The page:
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Ask Andy – Comparative advertising

Like many businesses, we have found the last couple of years tough. Things are starting to pick up but we’ve now realised that we need to take a more aggressive stance if we want to get our name out there; especially as we believe that we’re better than our nearest competitor. We have earmarked quite a lot of money for an advertising campaign but are we allowed to refer to them by name in our adverts as that would make a big difference in terms of impact?
The short answer is that you can engage in comparative advertising provided that you do it fairly. This law was significantly changed in 2008 by the ‘Business Protection from Misleading Marketing Regulations’. The Advertising Standards Agency has mirrored these Regulations in its most recent codes of practice which came into force in September 2010. A comparative advertisement must not be misleading, must compare ‘like for like’ goods or services, and features that are compared must be relevant, representative and objectively verifiable. It also shouldn’t cause confusion, shouldn’t present goods as imitations of trademarked products and shouldn’t ‘freeride’ on a much more famous product or trade mark. Most of the complaints to the ASA are about unfair price comparisons. However, there is also danger for aggressive advertisers as advertising that discredits or denigrates a competitor, its products or brands is forbidden. You shouldn’t directly attack or mock your competitor. If you get it wrong the competitor could complain to the Advertising Standards Authority or the OFT or sue you for trade mark infringement.  There is also some authority that reproductions of competitor’s logos or artwork may be a breach of copyright. In extreme cases the OFT may decide to take proceedings for breach.’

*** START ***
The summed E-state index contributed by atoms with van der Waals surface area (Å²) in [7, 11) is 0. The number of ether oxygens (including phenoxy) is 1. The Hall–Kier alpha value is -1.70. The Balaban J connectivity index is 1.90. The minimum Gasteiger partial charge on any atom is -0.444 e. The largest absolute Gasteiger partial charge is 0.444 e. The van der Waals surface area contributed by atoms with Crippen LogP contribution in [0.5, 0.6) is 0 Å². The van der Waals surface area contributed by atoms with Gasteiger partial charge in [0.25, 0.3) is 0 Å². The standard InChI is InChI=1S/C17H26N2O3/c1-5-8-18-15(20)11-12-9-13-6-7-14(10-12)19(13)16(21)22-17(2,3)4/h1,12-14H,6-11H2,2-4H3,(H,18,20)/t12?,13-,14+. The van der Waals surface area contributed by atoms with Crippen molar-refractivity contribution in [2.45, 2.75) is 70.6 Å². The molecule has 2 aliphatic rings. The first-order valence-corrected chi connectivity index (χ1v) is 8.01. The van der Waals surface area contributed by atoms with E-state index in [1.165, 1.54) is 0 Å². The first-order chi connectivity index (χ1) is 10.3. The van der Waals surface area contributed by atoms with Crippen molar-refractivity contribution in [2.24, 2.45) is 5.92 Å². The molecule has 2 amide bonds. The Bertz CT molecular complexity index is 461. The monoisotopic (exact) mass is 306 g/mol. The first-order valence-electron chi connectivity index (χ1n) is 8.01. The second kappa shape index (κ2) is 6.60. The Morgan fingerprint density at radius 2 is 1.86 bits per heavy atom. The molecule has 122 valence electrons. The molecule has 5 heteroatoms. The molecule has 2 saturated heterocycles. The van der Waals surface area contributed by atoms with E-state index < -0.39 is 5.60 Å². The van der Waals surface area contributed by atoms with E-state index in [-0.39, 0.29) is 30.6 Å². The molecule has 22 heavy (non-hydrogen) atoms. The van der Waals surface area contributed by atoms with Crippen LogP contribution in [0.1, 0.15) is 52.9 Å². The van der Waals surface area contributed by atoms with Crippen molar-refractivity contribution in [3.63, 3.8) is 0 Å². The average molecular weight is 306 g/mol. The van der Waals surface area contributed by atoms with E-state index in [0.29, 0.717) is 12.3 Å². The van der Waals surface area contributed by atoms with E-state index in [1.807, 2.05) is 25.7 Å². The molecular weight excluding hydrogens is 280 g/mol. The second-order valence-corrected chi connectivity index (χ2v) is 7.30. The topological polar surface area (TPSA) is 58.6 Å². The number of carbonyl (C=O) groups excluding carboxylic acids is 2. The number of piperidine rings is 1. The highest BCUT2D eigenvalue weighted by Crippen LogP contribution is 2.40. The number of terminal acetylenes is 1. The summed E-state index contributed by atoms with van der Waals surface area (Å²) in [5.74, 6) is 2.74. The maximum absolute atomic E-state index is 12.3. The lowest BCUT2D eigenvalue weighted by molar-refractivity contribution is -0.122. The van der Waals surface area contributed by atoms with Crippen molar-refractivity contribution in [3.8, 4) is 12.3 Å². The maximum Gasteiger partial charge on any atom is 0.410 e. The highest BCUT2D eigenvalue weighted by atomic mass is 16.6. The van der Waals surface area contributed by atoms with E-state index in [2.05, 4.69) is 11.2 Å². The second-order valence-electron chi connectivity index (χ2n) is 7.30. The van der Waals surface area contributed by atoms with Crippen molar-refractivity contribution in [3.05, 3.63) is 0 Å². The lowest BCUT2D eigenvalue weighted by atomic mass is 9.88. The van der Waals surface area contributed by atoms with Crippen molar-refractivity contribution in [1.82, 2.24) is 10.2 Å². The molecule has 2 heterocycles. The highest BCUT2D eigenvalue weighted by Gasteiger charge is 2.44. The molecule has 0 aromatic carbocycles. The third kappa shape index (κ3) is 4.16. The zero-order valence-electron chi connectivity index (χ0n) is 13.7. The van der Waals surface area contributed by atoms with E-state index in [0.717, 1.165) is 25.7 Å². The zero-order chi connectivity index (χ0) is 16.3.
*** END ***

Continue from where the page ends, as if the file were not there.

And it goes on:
If you have a question you’d like to Ask Andy, contact him at askandy@dbf-law.co.uk

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